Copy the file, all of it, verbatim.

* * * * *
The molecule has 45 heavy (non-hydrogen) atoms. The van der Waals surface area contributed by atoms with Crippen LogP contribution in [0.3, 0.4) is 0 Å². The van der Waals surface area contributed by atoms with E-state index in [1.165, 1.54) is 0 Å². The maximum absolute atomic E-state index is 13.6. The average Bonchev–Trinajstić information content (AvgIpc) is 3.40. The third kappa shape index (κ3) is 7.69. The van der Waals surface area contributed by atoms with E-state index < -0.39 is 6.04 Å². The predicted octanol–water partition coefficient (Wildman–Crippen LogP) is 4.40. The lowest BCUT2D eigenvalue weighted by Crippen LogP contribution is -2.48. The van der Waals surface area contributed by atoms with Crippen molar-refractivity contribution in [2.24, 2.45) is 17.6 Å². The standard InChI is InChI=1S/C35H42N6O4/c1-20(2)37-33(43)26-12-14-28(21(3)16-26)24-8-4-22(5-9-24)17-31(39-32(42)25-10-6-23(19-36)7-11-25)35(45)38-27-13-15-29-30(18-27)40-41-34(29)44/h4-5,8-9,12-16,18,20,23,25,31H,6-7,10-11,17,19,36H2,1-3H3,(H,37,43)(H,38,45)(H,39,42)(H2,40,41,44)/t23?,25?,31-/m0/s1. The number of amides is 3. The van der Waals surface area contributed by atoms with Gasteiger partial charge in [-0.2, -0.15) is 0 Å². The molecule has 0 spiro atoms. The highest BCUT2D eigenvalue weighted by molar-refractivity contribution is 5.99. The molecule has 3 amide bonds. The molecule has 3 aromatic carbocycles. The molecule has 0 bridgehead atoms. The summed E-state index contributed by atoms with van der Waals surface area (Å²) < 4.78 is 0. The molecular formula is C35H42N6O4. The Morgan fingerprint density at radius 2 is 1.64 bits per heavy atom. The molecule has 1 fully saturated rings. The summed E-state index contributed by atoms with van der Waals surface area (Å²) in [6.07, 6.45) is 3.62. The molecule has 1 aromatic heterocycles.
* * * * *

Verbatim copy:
The molecule has 45 heavy (non-hydrogen) atoms. The van der Waals surface area contributed by atoms with Crippen LogP contribution in [0.3, 0.4) is 0 Å². The van der Waals surface area contributed by atoms with E-state index in [1.165, 1.54) is 0 Å². The maximum absolute atomic E-state index is 13.6. The average Bonchev–Trinajstić information content (AvgIpc) is 3.40. The third kappa shape index (κ3) is 7.69. The van der Waals surface area contributed by atoms with E-state index < -0.39 is 6.04 Å². The predicted octanol–water partition coefficient (Wildman–Crippen LogP) is 4.40. The lowest BCUT2D eigenvalue weighted by Crippen LogP contribution is -2.48. The van der Waals surface area contributed by atoms with Crippen molar-refractivity contribution in [2.24, 2.45) is 17.6 Å². The standard InChI is InChI=1S/C35H42N6O4/c1-20(2)37-33(43)26-12-14-28(21(3)16-26)24-8-4-22(5-9-24)17-31(39-32(42)25-10-6-23(19-36)7-11-25)35(45)38-27-13-15-29-30(18-27)40-41-34(29)44/h4-5,8-9,12-16,18,20,23,25,31H,6-7,10-11,17,19,36H2,1-3H3,(H,37,43)(H,38,45)(H,39,42)(H2,40,41,44)/t23?,25?,31-/m0/s1. The number of amides is 3. The van der Waals surface area contributed by atoms with Gasteiger partial charge in [-0.2, -0.15) is 0 Å². The molecule has 0 spiro atoms. The highest BCUT2D eigenvalue weighted by molar-refractivity contribution is 5.99. The molecule has 3 amide bonds. The molecule has 3 aromatic carbocycles. The molecule has 0 bridgehead atoms. The summed E-state index contributed by atoms with van der Waals surface area (Å²) < 4.78 is 0. The molecular formula is C35H42N6O4. The Morgan fingerprint density at radius 2 is 1.64 bits per heavy atom. The molecule has 1 fully saturated rings. The summed E-state index contributed by atoms with van der Waals surface area (Å²) in [6.07, 6.45) is 3.62. The molecule has 1 aromatic heterocycles.